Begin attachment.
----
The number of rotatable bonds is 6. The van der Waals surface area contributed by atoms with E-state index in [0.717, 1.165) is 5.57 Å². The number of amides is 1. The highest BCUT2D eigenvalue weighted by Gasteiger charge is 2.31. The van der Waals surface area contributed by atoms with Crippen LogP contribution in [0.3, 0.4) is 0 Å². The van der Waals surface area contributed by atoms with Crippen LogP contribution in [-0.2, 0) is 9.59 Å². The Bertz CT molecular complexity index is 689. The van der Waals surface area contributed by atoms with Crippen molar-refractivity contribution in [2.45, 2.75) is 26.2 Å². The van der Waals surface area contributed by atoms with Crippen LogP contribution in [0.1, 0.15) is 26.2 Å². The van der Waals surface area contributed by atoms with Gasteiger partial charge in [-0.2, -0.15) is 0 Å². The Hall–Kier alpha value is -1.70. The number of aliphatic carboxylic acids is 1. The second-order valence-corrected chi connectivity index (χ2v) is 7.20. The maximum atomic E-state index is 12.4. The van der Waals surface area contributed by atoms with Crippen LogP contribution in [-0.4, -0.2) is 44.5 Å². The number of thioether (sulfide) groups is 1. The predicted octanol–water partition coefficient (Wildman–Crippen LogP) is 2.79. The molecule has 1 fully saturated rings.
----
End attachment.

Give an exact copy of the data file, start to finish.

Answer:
The number of rotatable bonds is 6. The van der Waals surface area contributed by atoms with E-state index in [0.717, 1.165) is 5.57 Å². The number of amides is 1. The highest BCUT2D eigenvalue weighted by Gasteiger charge is 2.31. The van der Waals surface area contributed by atoms with Crippen LogP contribution in [0.3, 0.4) is 0 Å². The van der Waals surface area contributed by atoms with Crippen LogP contribution in [-0.2, 0) is 9.59 Å². The Bertz CT molecular complexity index is 689. The van der Waals surface area contributed by atoms with Crippen molar-refractivity contribution in [2.45, 2.75) is 26.2 Å². The van der Waals surface area contributed by atoms with Crippen LogP contribution in [0.1, 0.15) is 26.2 Å². The van der Waals surface area contributed by atoms with Gasteiger partial charge in [-0.2, -0.15) is 0 Å². The Hall–Kier alpha value is -1.70. The number of aliphatic carboxylic acids is 1. The second-order valence-corrected chi connectivity index (χ2v) is 7.20. The maximum atomic E-state index is 12.4. The van der Waals surface area contributed by atoms with Crippen LogP contribution in [-0.4, -0.2) is 44.5 Å². The number of thioether (sulfide) groups is 1. The predicted octanol–water partition coefficient (Wildman–Crippen LogP) is 2.79. The molecule has 1 fully saturated rings.